Barbara Brovelli has always asked children what they want to do when they grow up. She stresses to them the importance of thinking about their education and future occupations. That urgency of getting an education was passed down to her from her father, who felt educating children was important.
"I got that from my dad. It's inbred," she said.
Barbara Brovelli and her father Angelo Brovelli have dedicated their lives to helping children. For their contributions to community service, the Brovellis, Angelo posthumously, were inducted into the Lodi Community Hall of Fame.
After a brief run as a professional football player for the Pittsburgh Steelers, formerly the Pittsburgh Pirates, Angelo Brovelli moved to Lodi, where he and his wife owned and operated a ranch. He also became a member of the Lodi Boys and Girls Club board and helped raise the funds needed to operate the club.
Glenn West, a friend who nominated him, says that without the help of Angelo Brovelli and his wife, there wouldn't be a Lodi Boys and Girls Club today.
"To him, that was a big thing. He was a guy who loved kids and enjoyed working with them," he said.
Through the years, Angelo Brovelli employed youths on his ranch. There always seemed to be a trail of them coming in, recalled Barbara Brovelli.
"They just kept coming. When they would go away to the service, there would be a new crop," she said.
Angelo Brovelli served on a youth board in Galt, where he sponsored baseball and football teams. He also coached the city league flag football team at St. Anne's School.
Sports were important to him because they were his way of getting an education, said Barbara Brovelli. He often told children that education was the most important thing you could get, she said.
"He would tell them, 'If you put as much into education as breakdancing, you would be an A student,'" she said.
Other organizations Angelo Brovelli served on included the Galt Joint Union Elementary School District and the Valley Men's Club. In 1930, he received the All-American Football Award from the New York Sun; and in 1977, he received the Man and Boy Award of the Year from the Lodi Boys and Girls Club, formerly the Lodi Boys Club.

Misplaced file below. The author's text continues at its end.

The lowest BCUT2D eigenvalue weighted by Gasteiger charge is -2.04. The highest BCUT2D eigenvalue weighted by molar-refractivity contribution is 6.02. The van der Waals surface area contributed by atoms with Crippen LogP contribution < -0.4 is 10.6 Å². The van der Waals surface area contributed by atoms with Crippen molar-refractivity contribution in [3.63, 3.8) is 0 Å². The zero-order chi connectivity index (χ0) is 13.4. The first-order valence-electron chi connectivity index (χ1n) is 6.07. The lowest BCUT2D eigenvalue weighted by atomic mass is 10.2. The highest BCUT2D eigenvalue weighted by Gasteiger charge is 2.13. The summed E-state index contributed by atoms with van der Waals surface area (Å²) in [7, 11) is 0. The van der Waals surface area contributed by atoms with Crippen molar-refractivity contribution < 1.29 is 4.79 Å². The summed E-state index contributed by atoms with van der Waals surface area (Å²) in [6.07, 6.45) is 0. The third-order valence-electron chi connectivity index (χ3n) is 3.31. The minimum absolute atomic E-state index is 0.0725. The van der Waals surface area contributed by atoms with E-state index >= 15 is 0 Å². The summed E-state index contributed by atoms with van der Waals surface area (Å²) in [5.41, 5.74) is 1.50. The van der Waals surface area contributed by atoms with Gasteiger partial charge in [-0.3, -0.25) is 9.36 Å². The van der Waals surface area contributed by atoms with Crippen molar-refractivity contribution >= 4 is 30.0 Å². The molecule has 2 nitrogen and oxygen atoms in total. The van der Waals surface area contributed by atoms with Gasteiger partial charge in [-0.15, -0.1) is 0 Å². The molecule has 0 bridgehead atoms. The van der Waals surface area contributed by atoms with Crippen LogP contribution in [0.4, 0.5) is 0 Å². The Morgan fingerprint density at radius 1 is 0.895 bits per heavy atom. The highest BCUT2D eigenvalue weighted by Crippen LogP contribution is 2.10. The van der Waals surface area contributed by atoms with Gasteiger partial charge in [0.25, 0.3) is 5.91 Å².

For more than 20 years, Barbara Brovelli has provided service to the Lodi Boys and Girls Club. She became involved as a volunteer with the establishment of the Boys and Girls Club Sunrise Program, a program that provides children a place to learn and have fun during the morning hours in the summer.
She has also served on the board of the club. Over the years, she has organized auctions as well as golf tournaments to raise funds for the club. For 10 years, she has helped in the choosing of the Lodi Community Hall of Fame candidates as well as putting together the annual dinner honoring them.
She says the club is important because it provides a place for children to be educated, play sports and do other activities.
"Children need a safe environment, especially in this day and age. It offers a place for kids to go at a reasonable cost," she said.
For seven years, Barbara Brovelli helped in the reading program at Fairsite Elementary School. She also helped in Vacation Bible School for five years each at St. Christopher's Catholic Church in Galt and St. Anne's Catholic Church in Lodi, where she also taught religious education. Since 1993, she has been a member of the Young Ladies Industrial Religious group, a women's group that raises funds for several nonprofits such as the Salvation Army, Hanot and the Women's Center.
Sharon Stokes, a friend who nominated her, says Barbara Brovelli is very passionate about what she believes in. She credits the success of the Lodi Boys and Girls Club to Barbara Brovelli's dedication and countless volunteer hours.
"She's one of the most unselfish people that I know. She works very hard and gives 150 percent," she said.
Angelo Brovelli graduated from Porterville High School in 1929 and then attended St. Mary's College at Moraga. He married Caroline in 1933 and the two moved to the Lodi area in 1940.
Barbara Brovelli, Angelo Brovelli's only daughter, graduated from Dominican Upper School in San Rafael in 1956. She then attended Dominican College, San Joaquin Delta College, California State University, Sacramento and University of the Pacific. She has one daughter, one granddaughter, two grandsons and a great-granddaughter.
Other inductees this year include David Lucas, the owner of Lucas Winery who was instrumental in the formation of the original Lodi Vintners group, for his contributions to agriculture; Dr. Jack Leary, the first orthopedic surgeon in Lodi who pioneered total hip and knee replacements, who was chosen posthumously for his contributions to health care; Jack Fiori, who helped save the Grape Bowl and a founding member of the Booster of Boys/Girls Sports, for his contributions to government; and Daryl Geweke, who established many automotive franchises and supported many local non profits, for his contributions to business.
The Hall of Fame is sponsored by the Lodi Boys and Girls Club. Inductees will be honored at a dinner and program scheduled for Oct. 20 at 5:30 p.m. at the Boys and Girls Club headquarters, 275 Poplar St., near the corner of Stockton Street. Tickets are $45 each. To make a reservation or for other inquiries, call Eddie Cotton at 209-334-2697.